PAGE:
Vegan Islands versus Infiltrators

Many producers of meat alternatives dream of occupying a place among animal products in the supermarket. I mean, literally. They want to be sold where the meat products are sold, instead of in a separate vegan section. Apparently, judging by this picture, Beyond Meat managed to get this coveted position with their Beyond Burger.

Beyond Meat products in the meat section
Beyond Meat products in the meat section

Not every vegan may agree that the meat section is the best place for vegan products. Out of a personal preference, vegans may want the vegan products to have their own separate shelf, aisle or island.

I’m using the example of Beyond Meat’s product placement to illustrate the much broader idea of what I call Islands versus Infiltrators. A separate vegan section would be an example of an Island, while Beyond Meat’s burger patties in the meat section are Infiltrators. We can see many other examples – on similar and different levels – of this distinction:

  • vegan restaurants versus omnivore restaurants with vegan dishes
  • vegan shops versus general shops with vegan products
  • vegan cookbooks versus omnivore cookbooks with vegan recipes
  • vegan dating sites versus regular dating sites with the option to check “vegan”
  • vegan catering companies versus mixed catering companies
  • vegan cooking courses or a general course with vegan recipes

And there are many more examples  of exclusively vegan things. Vegan cruises, a vegan version of airbnb, vegan radio shows, vegan schools, etc.

You can ask yourself whether you are more pro-Island or pro-Infiltration. Let’s briefly look at some general advantages and disadvantages of both phenomena.

The advantage of Islands is clear. They are cosy and convenient for vegans. If we’re on a vegan cruise, we know we’ll get good vegan food, and everyone else on the cruise is vegan or at least veg-curious. Using a vegan cookbook, we are not confronted with pictures of recipes with dead animals in them (which, obviously, are also useless to us). Eating in a vegan restaurant, we know the chefs and waiters know what vegan is, and that there is no chance of anything “wrong” ending up in our food.

But the advantages of Infiltrators are just as clear. While Islands mainly benefit the vegans, Infiltrators are important for reaching new audiences and buyers. Infiltrators get much more exposure among omnivores, many of whom will never enter a vegan restaurant or specialty shop, and will never buy a vegan cookbook. They also will not go out of their way to find and stop by the vegan section in their supermarket.

When I asked on Facebook where the Beyond Beef (and other) products should be in the supermarket, many people answered they should be in both sections. Apart from this probably being difficult to realize (as far as I know, producers pay for shelf space), we also shouldn’t underestimate the impact of us going to the meat shelf and picking out a vegan product in front of other people. The best predictor that a beggar in the street will receive a gift from a passer-by is that the person walking ahead of them dropped something in their hat. The same applies here: the more people see other people picking up the vegan products, the more they might be more inclined to take a look, buy and taste them.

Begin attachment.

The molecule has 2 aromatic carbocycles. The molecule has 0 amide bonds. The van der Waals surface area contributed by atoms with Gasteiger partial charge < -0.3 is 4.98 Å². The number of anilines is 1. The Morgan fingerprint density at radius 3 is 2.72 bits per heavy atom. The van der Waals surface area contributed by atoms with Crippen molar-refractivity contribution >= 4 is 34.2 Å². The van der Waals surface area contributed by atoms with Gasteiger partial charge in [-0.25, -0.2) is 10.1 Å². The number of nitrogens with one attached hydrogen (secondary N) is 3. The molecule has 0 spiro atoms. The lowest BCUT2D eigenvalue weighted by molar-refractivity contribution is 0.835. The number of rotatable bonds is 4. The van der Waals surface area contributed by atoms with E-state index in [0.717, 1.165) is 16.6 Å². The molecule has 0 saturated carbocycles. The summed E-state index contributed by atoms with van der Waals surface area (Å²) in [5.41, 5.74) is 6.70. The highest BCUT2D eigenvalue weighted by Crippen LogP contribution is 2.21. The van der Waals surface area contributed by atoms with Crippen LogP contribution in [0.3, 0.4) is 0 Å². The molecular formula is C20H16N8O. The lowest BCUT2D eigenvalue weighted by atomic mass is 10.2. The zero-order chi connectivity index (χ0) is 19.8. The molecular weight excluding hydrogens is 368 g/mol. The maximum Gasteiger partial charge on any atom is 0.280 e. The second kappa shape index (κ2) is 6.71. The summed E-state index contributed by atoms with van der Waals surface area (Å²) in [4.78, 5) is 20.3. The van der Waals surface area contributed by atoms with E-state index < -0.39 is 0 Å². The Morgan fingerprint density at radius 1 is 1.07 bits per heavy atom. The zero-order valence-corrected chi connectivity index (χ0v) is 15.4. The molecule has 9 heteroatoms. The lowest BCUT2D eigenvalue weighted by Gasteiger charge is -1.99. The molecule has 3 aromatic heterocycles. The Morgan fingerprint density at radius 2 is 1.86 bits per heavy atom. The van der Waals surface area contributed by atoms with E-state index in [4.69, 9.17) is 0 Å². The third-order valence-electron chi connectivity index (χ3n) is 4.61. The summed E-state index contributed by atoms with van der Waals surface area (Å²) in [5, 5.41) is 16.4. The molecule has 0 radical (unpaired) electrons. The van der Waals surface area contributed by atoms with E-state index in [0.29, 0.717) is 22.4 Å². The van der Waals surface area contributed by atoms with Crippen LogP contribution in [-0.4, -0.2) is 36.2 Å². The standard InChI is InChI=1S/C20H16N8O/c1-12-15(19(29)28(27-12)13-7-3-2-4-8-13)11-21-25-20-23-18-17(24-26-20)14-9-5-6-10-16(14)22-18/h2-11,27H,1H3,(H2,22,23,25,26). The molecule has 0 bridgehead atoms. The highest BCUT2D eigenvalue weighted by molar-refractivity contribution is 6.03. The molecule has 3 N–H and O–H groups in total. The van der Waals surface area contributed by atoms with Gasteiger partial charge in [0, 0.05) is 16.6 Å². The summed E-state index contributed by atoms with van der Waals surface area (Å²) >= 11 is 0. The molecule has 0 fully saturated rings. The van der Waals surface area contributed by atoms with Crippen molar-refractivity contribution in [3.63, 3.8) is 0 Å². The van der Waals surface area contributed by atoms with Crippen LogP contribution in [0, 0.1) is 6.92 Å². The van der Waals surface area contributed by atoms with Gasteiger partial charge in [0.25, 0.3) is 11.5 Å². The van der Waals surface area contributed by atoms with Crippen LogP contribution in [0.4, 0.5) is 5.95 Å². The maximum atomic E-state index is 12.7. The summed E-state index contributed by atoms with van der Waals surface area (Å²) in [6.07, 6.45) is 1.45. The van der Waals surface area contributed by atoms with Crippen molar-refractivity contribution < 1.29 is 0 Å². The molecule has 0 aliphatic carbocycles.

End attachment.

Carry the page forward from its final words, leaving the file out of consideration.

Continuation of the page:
Maybe you’ve experienced how often omnivores seem to think that just because something is vegan, it is not for them (kind of like how ordinary vegans might be deterred from choosing a dish labeled “suitable for diabetics”). The problem today is still that vegan stuff is seen as stuff for vegans. So often, media articles, reviewing a new vegan restaurant, product or service, write something like: “Now, vegans can…” or “Now, there is x for vegans!”, as if it’s only vegans who can profit from it. We need to get rid of the idea that vegan is just for vegans. Infiltrators help counter this idea; Islands are often likely to confirm it.

If you are thinking of setting up some service or selling a product, you can consider whether you want to launch an Island or an Infiltrator. Chances are that as a vegan, you will feel much more comfortable with Island products and services, but the question is whether that is the most impactful.

But also as a consumer, you may consider what you want to spend most of your money on: the vegan restaurant or the vegan dish in the omnivore restaurant, for instance. Again, eating at the vegan restaurant is more convenient. But ordering the vegan dish in the omnivore restaurant signals that there is a demand, offers opportunities for conversation, for critiquing the dish so that the chef can improve it, etc. You also help keep the dish on the menu, increasing the chances that more people will be exposed to it.

That is, of course, not to say we should stop visiting vegan restaurants or other vegan businesses. On the contrary, they deserve our support. Moreover, Islands may have a symbolic function. They say, “Look, we can do it without animal products and still be viable”. They also may have media value: they may be covered by journalists, because they are new and exciting.